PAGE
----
Emergency Preparedness, Security

CFATS Program Extended, But, What is the Personnel Surety Requirement?

On January 18, 2019, President Trump signed a bill providing another 15 months of funding for the Department of Homeland Security’s (DHS) Chemical Facility Anti-Terrorism Standards program (CFATS). Trump signed the bill the day after the program was set to expire. News of the extension provides a moment to examine one of the more unusual aspects of the CFATS Personnel Surety Program—use of visual verification of credentials or documents to screen for terrorist ties of individuals with or seeking access to restricted areas or critical assets at high risk (Tier 1 and 2) chemical facilities.

Chemical Facility at dawn

Benjamin Clapp / Shutterstock.com

The Personal Surety Provision is the 12th of 18 risk-based performance standards (RBPS) high-risk facilities must meet in their security plans (Site Security Plans or Alternative Security Programs, both referred to here as SSPs ) to be in compliance with CFATS. RBPS 12 requires high-risk facilities to perform appropriate background checks on and ensure appropriate credentials for facility personnel and, as appropriate, for unescorted visitors with access to restricted areas or critical assets. RBPS 12 comprises four parts:

  • Measures designed to verify and validate identity;
  • Measures designed to check criminal history;
  • Measures designed to verify and validate legal authorization to work; and
  • Measures designed to identify people with terrorist ties.

RBPS 12(iv)

In 2015, the DHS published a notice that implemented RBPS 12(iv) (December 18, 2015, Federal Register (FR)). The notice described four options for facilities to “consider” in implementing RBPS 12(iv). The options may be adopted singly or in combination. (The DHS permits high-risk chemical facilities to propose alternative measures for terrorist-ties identification in their SSPs; the DHS considers these alternatives on a case-by-case basis when evaluating SSPs.) The first three screening options involve some level of interaction with the federal government. Specifically:

Option 1. High-risk chemical facilities or their designees may submit certain information about affected individuals to the DHS through a Personnel Surety Program application in the Chemical Security Assessment Tool (CSAT).
Option 2. The facility/designee may submit information to the DHS about affected individuals to electronically verify their enrollment in the Transportation Worker Identification Credentials (TWIC) program, Hazardous Materials Endorsement (HME) program, or Trusted Traveler program. These programs conduct checks for terrorist ties that are equivalent to the check for terrorist ties performed by the DHS.
Option 3. The facility/designee uses electronic readers such as TWIC readers to verify the affected individual’s current enrollment in the TWIC program.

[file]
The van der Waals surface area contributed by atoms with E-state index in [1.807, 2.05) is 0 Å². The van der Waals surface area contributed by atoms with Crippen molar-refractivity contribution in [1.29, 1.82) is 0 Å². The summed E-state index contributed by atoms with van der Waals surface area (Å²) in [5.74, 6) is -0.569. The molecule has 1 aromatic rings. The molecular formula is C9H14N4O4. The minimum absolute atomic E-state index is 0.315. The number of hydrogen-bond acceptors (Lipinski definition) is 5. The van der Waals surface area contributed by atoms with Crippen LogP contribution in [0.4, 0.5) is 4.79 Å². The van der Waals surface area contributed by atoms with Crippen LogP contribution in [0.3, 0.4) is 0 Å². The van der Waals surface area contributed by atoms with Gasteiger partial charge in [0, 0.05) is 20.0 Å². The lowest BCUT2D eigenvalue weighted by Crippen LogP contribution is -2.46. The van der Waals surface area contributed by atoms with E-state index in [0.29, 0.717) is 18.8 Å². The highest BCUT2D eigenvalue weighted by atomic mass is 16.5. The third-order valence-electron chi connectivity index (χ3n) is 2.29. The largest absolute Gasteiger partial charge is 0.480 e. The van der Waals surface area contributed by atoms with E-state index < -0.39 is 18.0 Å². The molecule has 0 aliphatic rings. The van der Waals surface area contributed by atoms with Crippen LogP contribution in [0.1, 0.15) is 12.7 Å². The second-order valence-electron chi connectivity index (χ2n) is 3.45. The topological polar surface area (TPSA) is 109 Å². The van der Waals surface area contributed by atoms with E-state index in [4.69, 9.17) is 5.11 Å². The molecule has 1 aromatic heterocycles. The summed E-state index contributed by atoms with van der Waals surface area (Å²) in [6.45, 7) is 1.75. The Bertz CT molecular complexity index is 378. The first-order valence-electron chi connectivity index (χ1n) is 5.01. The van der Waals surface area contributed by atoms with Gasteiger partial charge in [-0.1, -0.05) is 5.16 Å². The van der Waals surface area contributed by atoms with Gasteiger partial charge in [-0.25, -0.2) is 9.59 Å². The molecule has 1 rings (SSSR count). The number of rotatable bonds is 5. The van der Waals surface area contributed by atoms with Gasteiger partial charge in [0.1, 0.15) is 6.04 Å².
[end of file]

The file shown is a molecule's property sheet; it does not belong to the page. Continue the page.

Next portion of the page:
“The Department believes the greatest security benefit is achieved when a high-risk chemical facility selects either Option 1 and/or Option 2,” states the DHS. “Option 3 also provides significant security benefit. Option 4 provides some security benefit but less than Option 1, Option 2, or Option 3.”

Option 4—Visual Verification

Option 4 allows high-risk facilities to satisfy their RBPS 12(iv) obligation by using any federal screening program that periodically vets individuals against the Terrorist Screening Database (TSDB) if:

  • The federal screening program issues a credential or document.
  • The high-risk chemical facility is presented a credential or document by the affected individual.
  • The high-risk chemical facility verifies the credential or document is current in accordance with its SSP.

Option 4 is specifically authorized by the Protecting and Securing Chemical Facilities from Terrorist Attacks Act of 2014, which states that visual inspection to meet the requirements of the Personnel Surety requirement is “sufficient.” But should this method be employed, the Act adds that “the facility should consider other means of verification, consistent with the facility’s assessment of the threat posed by acceptance of credentials.”

In its 2015 notice, the DHS states that Option 4 verification has inherent limitations and provides less security value than the other three options. Accordingly, the DHS says that facilities should describe in their SSPs how visual inspections will be conducted and how the limitations of Option 4 will be addressed. Topics that should be covered include which documents or credentials are acceptable for visual verification, which specific procedures the facility will follow to visually verify the document or credential, and which specific facility personnel or unescorted visitors Option 4 will be used for and under which conditions. The notice includes the following example:

Option 4 could be implemented by leveraging the vetting conducted by the Bureau of Alcohol, Tobacco, Firearms, and Explosives (ATF) on affected individuals who are employee-possessors of a federal explosives licensee/permittee applicant. For example, a high-risk chemical facility may rely on a letter of clearance issued by the ATF when presented by an affected individual who is also an employee-possessor of explosives. The facility should describe in its SSP the procedures it will use to verify that the letter of clearance is current.

igh risk (Tier 1 and 2) chemical facilities.


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